‘Whereas for yin, adjectives are sleepy, quiet, and cool. We want Feng Shui bedroom colors and Feng Shui bathrooms to have more of these characteristics. Colors are more blue, green, and dark shades. Too often, I see rooms with the wrong coloring for the purpose. In a living room, I do not want to see dark shades of blue, green, or brown (beige). This makes the room less vibrant, less social, and invites people to be less comfortable in a group.’
4. Lack of light
A room that’s not well-illuminated isn’t good for Feng Shui. ‘Something to consider is not having enough light in the space,’ says Anjie Cho. ‘Bring in fire energy. Light is fire so that brings in more luminosity and more clarity and more inspiration and connection.’
Thinking of multiplying the light with a mirror? Be sure to follow Feng Shui mirror rules to avoid errors.
5. Absence of a focal point
The lack of a focal point can happen throughout the house, points out Steve Kodad. ‘But staying with the living room/den, a fireplace can be a focal point,’ he says. ‘Sadly, a TV can be one and takes up too much of the attention.
‘A beautiful, colorful painting is a great way to create one,’ he suggests. ‘If there is a large window in this room, the view outside can draw individuals (and chi) in. A room needs to magnetically draw us in. A focal point, played up, does this and welcomes everyone.’
How do I Feng Shui my living room for wealth?
To focus on increasing your prosperity you need to activate the Feng Shui wealth corner of your living room. The wealth corner is a section on the Feng Shui energy map that can enable you to channel energies to a particular life concern – including that of the wealth aspect of your life. The corner can be found in different locations within a home, including in the far right corner of the living room and you’ll need to place objects there that symbolize abundance.
The living room is critical in creating a nurturing and supportive home. ‘In Feng Shui the living room represents where we live, and it’s a place where we interact with others,’ says Anjie Cho. ‘If you would like to cultivate more friendships and your family life, I would avoid neglecting the living room. Spend time there. Sometimes people spend time in their own rooms especially when you have teenaged kids so it’s helpful to create a living room that’s welcoming so people would like to gather there.’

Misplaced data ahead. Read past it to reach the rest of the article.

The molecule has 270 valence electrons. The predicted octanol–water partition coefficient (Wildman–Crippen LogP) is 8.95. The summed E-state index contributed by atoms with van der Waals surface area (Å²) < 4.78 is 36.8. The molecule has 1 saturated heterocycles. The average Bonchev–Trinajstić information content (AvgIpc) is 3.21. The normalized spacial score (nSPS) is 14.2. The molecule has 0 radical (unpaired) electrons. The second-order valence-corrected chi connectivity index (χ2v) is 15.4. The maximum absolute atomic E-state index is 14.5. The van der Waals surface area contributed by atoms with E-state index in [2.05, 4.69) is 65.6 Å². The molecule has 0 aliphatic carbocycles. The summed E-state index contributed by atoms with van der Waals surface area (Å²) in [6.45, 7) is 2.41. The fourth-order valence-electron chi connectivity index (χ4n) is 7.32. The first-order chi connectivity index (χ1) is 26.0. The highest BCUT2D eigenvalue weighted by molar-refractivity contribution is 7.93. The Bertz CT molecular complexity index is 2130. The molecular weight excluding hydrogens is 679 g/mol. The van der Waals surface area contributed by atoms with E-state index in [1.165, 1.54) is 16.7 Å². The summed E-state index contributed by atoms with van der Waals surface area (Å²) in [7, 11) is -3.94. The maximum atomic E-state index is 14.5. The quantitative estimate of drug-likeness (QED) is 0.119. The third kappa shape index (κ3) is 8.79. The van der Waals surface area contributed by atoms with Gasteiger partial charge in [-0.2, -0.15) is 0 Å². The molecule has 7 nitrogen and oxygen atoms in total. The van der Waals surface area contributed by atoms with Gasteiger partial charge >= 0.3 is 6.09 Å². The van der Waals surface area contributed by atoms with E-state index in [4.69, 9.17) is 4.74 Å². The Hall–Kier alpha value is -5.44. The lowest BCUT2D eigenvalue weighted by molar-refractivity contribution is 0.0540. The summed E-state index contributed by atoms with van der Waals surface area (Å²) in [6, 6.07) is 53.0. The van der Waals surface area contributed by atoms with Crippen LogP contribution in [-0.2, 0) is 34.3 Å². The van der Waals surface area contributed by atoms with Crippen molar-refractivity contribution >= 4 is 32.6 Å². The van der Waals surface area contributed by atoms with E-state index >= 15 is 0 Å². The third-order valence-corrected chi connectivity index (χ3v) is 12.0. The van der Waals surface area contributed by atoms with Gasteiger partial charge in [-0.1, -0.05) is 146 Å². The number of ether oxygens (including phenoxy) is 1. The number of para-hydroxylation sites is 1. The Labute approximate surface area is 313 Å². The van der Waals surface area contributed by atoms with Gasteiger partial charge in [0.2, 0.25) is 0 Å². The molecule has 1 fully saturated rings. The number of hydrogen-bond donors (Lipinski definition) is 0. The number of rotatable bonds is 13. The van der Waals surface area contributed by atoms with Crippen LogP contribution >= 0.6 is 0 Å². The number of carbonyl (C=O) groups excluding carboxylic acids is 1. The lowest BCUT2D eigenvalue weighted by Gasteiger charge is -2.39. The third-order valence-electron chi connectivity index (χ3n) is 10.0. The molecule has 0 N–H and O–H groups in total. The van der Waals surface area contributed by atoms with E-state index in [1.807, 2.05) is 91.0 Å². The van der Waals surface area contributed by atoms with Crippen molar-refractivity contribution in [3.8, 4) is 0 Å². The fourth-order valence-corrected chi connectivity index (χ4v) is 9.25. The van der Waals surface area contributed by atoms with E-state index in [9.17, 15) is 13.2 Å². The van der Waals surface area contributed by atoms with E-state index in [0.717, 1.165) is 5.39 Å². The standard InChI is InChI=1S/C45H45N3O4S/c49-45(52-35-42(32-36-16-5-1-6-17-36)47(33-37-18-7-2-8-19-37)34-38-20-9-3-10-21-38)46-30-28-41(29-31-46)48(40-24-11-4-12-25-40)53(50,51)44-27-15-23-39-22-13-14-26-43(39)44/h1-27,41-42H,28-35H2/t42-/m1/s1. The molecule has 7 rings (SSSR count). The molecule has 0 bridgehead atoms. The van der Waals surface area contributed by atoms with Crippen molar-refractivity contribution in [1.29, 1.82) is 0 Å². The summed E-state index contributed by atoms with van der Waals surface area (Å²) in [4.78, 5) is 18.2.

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Sarah is a freelance journalist and editor. Previously executive editor of Ideal Home, she’s specialized in interiors, property and gardens for over 20 years, and covers interior design, house design, gardens, and cleaning and organizing a home for H&G. She’s written for websites, including Houzz, Channel 4’s flagship website, 4Homes, and Future’s T3; national newspapers, including The Guardian; and magazines including Future’s Country Homes & Interiors, Homebuilding & Renovating, Period Living, and Style at Home, as well as House Beautiful, Good Homes, Grand Designs, Homes & Antiques, LandLove and The English Home among others. It’s no big surprise that she likes to put what she writes about into practice, and is a serial house renovator.